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‘Lack of transparency’: What it’s like to apply for permanent residence in Germany

Getting permanent residency can be a great way to secure your rights in Germany - but what's it like going through the application process? The Local spoke to readers about their experiences.

Application form for a residence permit.
Application form for a residence permit. Photo: picture alliance / dpa | Wolfram Kastl

For non-EU citizens living in Germany, permanent residence is often the go-to status when they decide to build a life here. For years, there have been strict rules that make it difficult to obtain dual nationality, so those who aren’t keen on losing their old citizenship can secure their rights by becoming permanent residents instead.

On the Make it in Germany website – set up by the Federal Office for Migration and Refugees (BAMF) – information in English states that most applicants simply need to fulfil a short list of requirements. They need to prove they know German, are well integrated, have a secure livelihood, and have held another residence permit for at least five years.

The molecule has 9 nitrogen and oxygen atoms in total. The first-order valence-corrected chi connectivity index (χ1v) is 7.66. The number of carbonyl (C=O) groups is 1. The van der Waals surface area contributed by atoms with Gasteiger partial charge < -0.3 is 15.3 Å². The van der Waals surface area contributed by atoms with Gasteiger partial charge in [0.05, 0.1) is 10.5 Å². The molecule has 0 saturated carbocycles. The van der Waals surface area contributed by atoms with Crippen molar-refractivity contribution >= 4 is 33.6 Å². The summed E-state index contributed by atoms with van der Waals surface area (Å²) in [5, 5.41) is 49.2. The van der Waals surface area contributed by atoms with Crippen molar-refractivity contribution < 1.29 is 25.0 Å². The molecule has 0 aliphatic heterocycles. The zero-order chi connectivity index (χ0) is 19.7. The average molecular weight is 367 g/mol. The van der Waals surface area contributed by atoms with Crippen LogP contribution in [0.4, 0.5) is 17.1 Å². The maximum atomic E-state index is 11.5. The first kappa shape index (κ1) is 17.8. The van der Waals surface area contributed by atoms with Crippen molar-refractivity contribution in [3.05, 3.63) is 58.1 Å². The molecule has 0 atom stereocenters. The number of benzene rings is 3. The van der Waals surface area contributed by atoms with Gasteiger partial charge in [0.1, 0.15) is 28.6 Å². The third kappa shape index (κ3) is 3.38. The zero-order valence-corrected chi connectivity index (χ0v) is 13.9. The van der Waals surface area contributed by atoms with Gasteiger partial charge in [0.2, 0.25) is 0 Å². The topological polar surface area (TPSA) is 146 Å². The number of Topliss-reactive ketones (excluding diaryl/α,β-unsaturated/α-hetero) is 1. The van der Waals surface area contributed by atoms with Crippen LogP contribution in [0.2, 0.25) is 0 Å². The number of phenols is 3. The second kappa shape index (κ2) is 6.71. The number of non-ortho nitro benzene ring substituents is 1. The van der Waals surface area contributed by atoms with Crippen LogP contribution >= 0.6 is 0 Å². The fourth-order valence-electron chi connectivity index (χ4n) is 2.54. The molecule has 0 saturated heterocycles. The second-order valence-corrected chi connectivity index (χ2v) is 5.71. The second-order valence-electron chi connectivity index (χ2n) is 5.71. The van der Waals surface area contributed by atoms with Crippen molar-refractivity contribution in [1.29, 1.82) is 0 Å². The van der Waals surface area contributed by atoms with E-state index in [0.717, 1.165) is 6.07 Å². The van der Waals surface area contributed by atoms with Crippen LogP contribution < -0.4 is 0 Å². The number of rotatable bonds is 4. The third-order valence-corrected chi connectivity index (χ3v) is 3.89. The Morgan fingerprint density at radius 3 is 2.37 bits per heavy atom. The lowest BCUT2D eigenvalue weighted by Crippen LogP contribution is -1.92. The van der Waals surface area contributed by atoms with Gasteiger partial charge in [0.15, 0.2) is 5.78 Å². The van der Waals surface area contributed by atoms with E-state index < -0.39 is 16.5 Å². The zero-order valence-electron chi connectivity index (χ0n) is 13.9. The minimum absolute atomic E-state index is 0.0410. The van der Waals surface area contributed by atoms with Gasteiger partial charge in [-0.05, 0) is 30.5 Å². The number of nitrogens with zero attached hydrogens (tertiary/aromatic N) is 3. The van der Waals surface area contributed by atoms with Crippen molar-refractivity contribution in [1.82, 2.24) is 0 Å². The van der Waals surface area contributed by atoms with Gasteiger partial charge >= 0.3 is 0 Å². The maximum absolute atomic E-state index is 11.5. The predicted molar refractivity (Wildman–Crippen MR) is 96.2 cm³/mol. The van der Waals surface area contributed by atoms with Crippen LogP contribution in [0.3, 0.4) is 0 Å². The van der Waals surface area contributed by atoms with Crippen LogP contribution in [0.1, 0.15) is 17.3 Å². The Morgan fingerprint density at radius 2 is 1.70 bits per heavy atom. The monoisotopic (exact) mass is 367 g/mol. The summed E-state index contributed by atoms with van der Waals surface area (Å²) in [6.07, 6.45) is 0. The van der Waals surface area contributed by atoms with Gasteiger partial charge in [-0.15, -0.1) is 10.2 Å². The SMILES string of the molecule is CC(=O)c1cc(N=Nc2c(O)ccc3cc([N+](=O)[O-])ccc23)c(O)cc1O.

But how are these rules applied in practice, and how long does it take to switch from a temporary visa to permanent residence?

When The Local spoke to readers about their applications, we found hugely varied experiences for people on different types of visa and in different parts of the country.

“The requirements for permanent residency are clearly defined in the law,” said 27-year-old Manpreet J., who’s originally from India. “What is not defined is how to prove that they are met. This is where the problem begins.”

According to Manpreet, there are even different definitions of a secure livelihood in different regions. In Aachen, for example, a temporary work contract wouldn’t be enough to fulfil this requirement, while just 30km away in Heinsberg, it would.

READ ALSO: EXPLAINED: How German citizenship differs from permanent residency

‘Bring everything you can think of’

Jaton’ West, a 77-year-old retiree who lives in Berlin, found the criteria for accepting applications similarly inscrutable.

“We applied twice,” She told The Local. “The first time they only renewed our visa – no explanation as to why. We reapplied when it expired and were granted it. Seems like it’s a crapshoot and just depends on the whim of the person processing your application.”

For Jonathan in Nuremberg, the whole process was marked by a “lack of transparency” – starting with the fact that there was no available information, in English or German, about what documents would be needed during the process.